‘Champagne and Wax Crayons’ by Ben Tallon

Champagne and Wax CrayonsBeing creative is a blessing and a curse. Sometimes I can’t tell if I’m trying too hard or if I’m lazy, but such is the doubt that comes hand in hand with creativity. Pursuing a creative career can be much harder than working your way up the ladder of 9 to 5’s. There is no set route, no guidelines, nobody setting you tasks, nobody setting you goals. It is such unknown, ever-changing territory, and there are never two stories the same from those who have been successful at making their passion their livelihood; a sure-fire strategy doesn’t exist. From a more positive angle, there is no right or wrong in the creative industries, and you are in charge of your art and your hours, and that is all part of the dream. So it depends how you look at it.

Ben Tallon’s first book, Champagne and Wax Crayons, is an autobiography starting from childhood, about how he got to make a good living from freelance illustration, managed to tick off his ultimate client bucket list within three years of graduation, and why we must value the journey just as much, if not more, than reaching our destination. At the end of each chapter is a list entitled “What I’ve Learnt”, summarising the key lessons of each stage in Tallon’s life, and every single one is invaluable. This book came to me exactly when I needed it. I had actually purchased Susan Jeffers Feel the Fear and Do It Anyway on my kindle the night before – so you can guess the kind of mindset I’ve been in recently. I got as far as the third chapter, feeling just as hopeless. When you’re at the stage of purchasing self-help books in early hours of the morning, it’s hard to take the suggestion of post-it-noting your entire home with inspirational reminders seriously. My cynicism levels went through the roof.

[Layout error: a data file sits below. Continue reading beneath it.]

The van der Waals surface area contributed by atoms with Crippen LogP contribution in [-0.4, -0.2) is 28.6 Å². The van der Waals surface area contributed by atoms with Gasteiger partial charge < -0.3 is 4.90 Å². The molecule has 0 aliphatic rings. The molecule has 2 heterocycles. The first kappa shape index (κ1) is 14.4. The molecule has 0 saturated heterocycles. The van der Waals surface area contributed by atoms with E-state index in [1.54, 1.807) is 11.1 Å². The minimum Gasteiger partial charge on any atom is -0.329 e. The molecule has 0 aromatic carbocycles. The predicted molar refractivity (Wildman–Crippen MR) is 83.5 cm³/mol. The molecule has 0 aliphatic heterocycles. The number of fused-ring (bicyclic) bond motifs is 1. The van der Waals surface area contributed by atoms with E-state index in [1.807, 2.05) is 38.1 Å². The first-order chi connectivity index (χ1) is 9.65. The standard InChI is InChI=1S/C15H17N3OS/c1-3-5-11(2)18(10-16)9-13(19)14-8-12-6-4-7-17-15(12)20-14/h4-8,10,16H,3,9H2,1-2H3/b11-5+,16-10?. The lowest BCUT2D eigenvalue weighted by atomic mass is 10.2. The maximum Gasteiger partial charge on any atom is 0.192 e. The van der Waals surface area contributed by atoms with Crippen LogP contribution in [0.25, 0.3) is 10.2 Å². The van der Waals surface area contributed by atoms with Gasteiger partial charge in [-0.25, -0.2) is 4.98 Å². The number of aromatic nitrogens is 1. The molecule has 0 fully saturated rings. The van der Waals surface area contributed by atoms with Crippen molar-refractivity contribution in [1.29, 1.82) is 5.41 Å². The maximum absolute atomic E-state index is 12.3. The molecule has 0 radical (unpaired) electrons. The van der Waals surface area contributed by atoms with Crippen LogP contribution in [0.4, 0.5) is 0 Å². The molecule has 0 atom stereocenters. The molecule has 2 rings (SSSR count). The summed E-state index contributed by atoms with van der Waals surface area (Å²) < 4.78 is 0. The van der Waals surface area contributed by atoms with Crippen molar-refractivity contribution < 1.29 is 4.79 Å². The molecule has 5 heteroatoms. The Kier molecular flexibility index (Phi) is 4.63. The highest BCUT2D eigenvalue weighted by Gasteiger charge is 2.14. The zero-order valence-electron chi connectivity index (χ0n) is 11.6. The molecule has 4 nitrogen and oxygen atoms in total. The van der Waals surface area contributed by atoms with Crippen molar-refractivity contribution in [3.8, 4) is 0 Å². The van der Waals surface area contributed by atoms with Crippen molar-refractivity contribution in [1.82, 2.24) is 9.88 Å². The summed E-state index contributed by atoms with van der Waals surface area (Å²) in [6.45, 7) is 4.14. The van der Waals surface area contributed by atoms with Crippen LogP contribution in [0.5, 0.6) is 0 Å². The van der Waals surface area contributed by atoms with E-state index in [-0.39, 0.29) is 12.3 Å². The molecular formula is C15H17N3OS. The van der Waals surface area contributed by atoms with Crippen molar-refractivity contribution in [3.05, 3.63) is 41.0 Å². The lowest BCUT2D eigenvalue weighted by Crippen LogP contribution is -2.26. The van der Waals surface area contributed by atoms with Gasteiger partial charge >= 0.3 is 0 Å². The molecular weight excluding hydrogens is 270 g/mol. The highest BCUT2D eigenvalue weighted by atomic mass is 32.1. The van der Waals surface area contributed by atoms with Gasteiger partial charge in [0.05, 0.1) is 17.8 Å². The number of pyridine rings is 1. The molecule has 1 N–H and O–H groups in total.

Champagne and Wax Crayons has given me clarity and courage about taking the road less trodden. It is absolutely honest, which is what makes it so useful, as well as endearing. It presents the reality of sacrifice and how, actually, that is one of the greatest parts of the endeavour. There is deep satisfaction to be found in the obsessiveness and the struggle, and you’re not crazy to think so, too. The book teaches the same mantra as Susan Jeffer’s, to feel the fear and do it anyway, but it does so implicitly and thoughtfully, through real-life, tried and tested experience. It suggests that the key to progressing in your creative pursuit is to simplify things as much as possible. Follow your nose as opposed to the target, as long as you’re enjoying yourself. Enjoy it, enjoy it, enjoy it. And above all else, thank you, Ben, for the reminder: it is okay that you do not know what you’re doing. Nobody else does either.